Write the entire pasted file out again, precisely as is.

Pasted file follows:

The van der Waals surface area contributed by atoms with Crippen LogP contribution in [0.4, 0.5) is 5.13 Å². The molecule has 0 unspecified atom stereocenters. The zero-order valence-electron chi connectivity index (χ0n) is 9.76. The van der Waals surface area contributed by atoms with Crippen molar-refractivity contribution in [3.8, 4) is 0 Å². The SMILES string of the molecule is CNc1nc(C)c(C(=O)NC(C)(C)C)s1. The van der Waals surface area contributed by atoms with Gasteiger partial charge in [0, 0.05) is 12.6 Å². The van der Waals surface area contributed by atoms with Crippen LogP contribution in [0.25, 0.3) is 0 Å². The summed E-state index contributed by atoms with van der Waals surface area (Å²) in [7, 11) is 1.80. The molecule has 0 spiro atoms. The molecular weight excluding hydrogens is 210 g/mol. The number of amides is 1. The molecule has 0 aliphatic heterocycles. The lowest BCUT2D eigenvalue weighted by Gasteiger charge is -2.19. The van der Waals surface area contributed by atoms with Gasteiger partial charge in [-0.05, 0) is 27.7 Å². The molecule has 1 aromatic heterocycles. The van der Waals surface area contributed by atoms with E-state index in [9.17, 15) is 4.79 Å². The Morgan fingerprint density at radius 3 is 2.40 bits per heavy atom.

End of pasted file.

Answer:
The van der Waals surface area contributed by atoms with Crippen LogP contribution in [0.4, 0.5) is 5.13 Å². The molecule has 0 unspecified atom stereocenters. The zero-order valence-electron chi connectivity index (χ0n) is 9.76. The van der Waals surface area contributed by atoms with Crippen molar-refractivity contribution in [3.8, 4) is 0 Å². The SMILES string of the molecule is CNc1nc(C)c(C(=O)NC(C)(C)C)s1. The van der Waals surface area contributed by atoms with Gasteiger partial charge in [0, 0.05) is 12.6 Å². The van der Waals surface area contributed by atoms with Crippen LogP contribution in [0.25, 0.3) is 0 Å². The summed E-state index contributed by atoms with van der Waals surface area (Å²) in [7, 11) is 1.80. The molecule has 0 spiro atoms. The molecular weight excluding hydrogens is 210 g/mol. The number of amides is 1. The molecule has 0 aliphatic heterocycles. The lowest BCUT2D eigenvalue weighted by Gasteiger charge is -2.19. The van der Waals surface area contributed by atoms with Gasteiger partial charge in [-0.05, 0) is 27.7 Å². The molecule has 1 aromatic heterocycles. The van der Waals surface area contributed by atoms with E-state index in [9.17, 15) is 4.79 Å². The Morgan fingerprint density at radius 3 is 2.40 bits per heavy atom.